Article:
Some time during the 10th century in what is now Iran — but what was then Persia — the precursor to the modern-day carrot became a part of the human diet. It started off purple in color, and then eventually mutated and changed until it emerged as the bright orange carrot we know today. I know this because of research available on the web site of the World Carrot Museum. As best as I can tell, there is no way to visit the World Carrot Museum, which is a shame, because I would love to see it.
Carrots, to me, are the perfect combination of natural miracle and human ingenuity. Root vegetables, in general, are unlikely food sources. I am awed by the path they had to follow to make their way into our diets. At some point prior to their emergence in the diet of the 10th century Persians, someone had to discover them. Continue Reading…
In late October, she got to add eggs back into her diet on a trial basis, and I learned how incredibly, incredibly useful eggs can be in managing a diet as challenging as hers. When we added back eggs, it made it possible for us to make these ridiculous — and I mean ridiculous — “pizzas:”
It was December, 2013, when we had that awful conversation, the doctor and my husband and I.
It was cold out, and my body wasn’t ready for it yet. That’s why my chin was quivering as I sat in the upholstered chair next to the window, cradling one phone while my husband stood alert in the next room with another extension in his hand. It was cold outside, and I didn’t have my winter metabolism running by then, so my hand shook. It shook so much that the paper in front of me was blank the whole time. I never wrote anything. At the end of the conversation, when the doctor’s excitement oozed through the phone because the missing piece might really fit in the puzzle this time, my paper was blank and my toes were tucked under my bottom in the chair, holding me tightly into the space where I was curled now, so cold, so cold because I was near the window, the winter window, on a frigid day. That’s why I shook. That’s why I shivered.
When my first daughter was brought to me, pink and hot and smelling like something elemental and metallic, I could hardly believe how thrilled I was to see that she was a girl. It turned out that I’d wanted a girl more than I’d been willing to say. I loved everything about it: choosing her name, buying her cute clothes, and saying the word “daughter.” I assume I would have felt the same way about a boy, once I saw him, but I never got that chance. I have two daughters, defying my pregnant instincts and imagination both times.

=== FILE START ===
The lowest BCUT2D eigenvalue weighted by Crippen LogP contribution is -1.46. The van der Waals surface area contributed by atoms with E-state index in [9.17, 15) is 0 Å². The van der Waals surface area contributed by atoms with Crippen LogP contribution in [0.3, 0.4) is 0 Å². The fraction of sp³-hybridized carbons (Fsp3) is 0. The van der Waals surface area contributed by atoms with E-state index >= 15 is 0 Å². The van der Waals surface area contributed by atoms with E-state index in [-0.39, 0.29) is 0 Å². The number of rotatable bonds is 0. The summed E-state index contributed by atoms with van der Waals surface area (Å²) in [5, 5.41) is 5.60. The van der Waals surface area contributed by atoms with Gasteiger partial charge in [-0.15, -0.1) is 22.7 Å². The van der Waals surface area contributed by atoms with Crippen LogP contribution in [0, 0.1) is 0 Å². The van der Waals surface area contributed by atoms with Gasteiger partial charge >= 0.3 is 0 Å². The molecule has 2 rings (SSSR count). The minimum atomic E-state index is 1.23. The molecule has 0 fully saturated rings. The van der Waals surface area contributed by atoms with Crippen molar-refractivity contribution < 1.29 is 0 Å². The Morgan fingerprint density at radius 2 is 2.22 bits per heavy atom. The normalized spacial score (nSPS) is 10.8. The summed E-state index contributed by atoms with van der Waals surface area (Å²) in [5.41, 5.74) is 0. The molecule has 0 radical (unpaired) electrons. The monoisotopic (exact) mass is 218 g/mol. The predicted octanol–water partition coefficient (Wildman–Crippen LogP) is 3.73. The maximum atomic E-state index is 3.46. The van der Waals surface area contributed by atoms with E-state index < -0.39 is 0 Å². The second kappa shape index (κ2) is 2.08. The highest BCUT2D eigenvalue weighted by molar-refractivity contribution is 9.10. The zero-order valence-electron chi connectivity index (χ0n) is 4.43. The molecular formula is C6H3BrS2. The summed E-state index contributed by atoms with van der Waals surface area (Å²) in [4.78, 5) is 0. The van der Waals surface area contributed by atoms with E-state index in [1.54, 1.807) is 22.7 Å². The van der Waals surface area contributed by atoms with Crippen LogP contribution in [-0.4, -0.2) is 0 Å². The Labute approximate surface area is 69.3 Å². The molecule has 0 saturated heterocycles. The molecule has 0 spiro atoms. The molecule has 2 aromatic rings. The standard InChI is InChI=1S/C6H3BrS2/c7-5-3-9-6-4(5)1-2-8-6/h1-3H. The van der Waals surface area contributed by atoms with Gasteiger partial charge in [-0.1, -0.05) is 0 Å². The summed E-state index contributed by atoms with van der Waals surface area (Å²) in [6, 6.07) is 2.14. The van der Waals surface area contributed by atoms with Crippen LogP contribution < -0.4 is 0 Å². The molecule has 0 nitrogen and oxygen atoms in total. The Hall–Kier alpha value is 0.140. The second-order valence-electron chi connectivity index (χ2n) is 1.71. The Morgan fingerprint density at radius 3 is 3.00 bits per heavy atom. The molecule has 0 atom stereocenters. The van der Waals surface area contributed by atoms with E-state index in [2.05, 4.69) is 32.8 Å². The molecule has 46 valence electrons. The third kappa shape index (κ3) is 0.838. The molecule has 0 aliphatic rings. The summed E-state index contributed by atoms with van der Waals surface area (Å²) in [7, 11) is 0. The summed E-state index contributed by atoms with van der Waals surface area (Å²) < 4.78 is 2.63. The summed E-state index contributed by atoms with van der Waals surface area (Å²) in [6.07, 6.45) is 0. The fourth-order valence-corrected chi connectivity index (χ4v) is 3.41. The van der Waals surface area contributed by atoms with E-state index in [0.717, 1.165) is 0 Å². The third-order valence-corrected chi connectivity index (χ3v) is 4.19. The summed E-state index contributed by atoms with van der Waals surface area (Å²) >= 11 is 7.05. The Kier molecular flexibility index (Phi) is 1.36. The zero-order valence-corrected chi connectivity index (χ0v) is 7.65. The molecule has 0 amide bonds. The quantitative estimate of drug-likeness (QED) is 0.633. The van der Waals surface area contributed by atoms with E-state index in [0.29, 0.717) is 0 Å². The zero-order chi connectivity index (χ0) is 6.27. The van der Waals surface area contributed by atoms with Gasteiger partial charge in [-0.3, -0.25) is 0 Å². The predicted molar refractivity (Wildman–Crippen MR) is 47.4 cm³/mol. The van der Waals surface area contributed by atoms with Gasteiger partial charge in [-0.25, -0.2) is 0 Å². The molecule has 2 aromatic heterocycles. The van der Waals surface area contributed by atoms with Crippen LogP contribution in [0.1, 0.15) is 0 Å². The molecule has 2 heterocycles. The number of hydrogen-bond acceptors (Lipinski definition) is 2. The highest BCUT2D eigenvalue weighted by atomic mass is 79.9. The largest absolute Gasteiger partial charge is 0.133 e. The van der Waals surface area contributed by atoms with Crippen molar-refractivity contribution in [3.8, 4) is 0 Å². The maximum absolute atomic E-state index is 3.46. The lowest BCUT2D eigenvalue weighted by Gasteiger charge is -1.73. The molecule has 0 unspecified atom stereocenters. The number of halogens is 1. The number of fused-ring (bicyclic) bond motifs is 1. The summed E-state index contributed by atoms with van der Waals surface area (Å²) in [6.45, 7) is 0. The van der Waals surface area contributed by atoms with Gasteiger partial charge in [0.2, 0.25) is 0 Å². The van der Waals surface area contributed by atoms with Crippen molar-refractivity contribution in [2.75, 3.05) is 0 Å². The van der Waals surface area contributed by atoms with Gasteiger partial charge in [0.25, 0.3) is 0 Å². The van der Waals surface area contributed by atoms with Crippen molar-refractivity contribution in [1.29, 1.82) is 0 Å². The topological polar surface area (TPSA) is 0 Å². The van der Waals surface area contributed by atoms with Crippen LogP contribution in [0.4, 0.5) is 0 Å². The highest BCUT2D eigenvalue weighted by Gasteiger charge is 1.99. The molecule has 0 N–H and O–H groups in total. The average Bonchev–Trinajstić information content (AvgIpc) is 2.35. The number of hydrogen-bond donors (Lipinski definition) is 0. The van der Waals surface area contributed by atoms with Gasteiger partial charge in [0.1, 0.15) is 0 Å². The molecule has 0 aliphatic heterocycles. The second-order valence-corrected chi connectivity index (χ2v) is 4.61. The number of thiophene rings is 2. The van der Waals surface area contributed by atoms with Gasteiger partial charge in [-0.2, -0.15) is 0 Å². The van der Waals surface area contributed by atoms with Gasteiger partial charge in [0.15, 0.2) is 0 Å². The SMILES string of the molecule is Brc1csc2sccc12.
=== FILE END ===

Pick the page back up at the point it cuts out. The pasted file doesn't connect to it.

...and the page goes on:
The truth was that I was afraid of one monumental thing when it came to parenting daughters: screwing up their relationship with food. Continue Reading…
Between June of 2010 and May of 2011, my daughter Sammi progressed through the six food elimination diet for a rare inflammatory disorder called eosinophilic esophagitis. In an effort to determine which — if any — of the most commonly allergenic foods might be irritating the tissue inside her esophagus, her gastroenterologist asked us to remove dairy, eggs, soy, wheat, and all nuts from her diet, which was already vegetarian. One by one, we added foods back in as endoscopies and biopsies guided us as to the foods that seemed to be safe for her.
On this blog, the most popular post is called Practicalities of the Six Food Elimination Diet. It was my first effort to write the content that I wish I could have read while Sammi was on this diet — a lot of empathy and even more practical, straightforward advice on where to start. So much information on elimination diets online focuses on adults who can, for the most part, understand that what they’re doing is for their own good. Adults can sit in front of uninteresting, repetitive meals for weeks on end and make their peace with it. Children often don’t have that same ability.
As I’ve seen how popular that original post of mine has become, I’ve wanted to add to it, to provide more information to families who are struggling to feed their children with both attention to the restrictions of the diet and with love and compassion. To that end, I wanted to share a typical day for Sammi — who was five years old at the time — when she was on the full elimination. Continue Reading…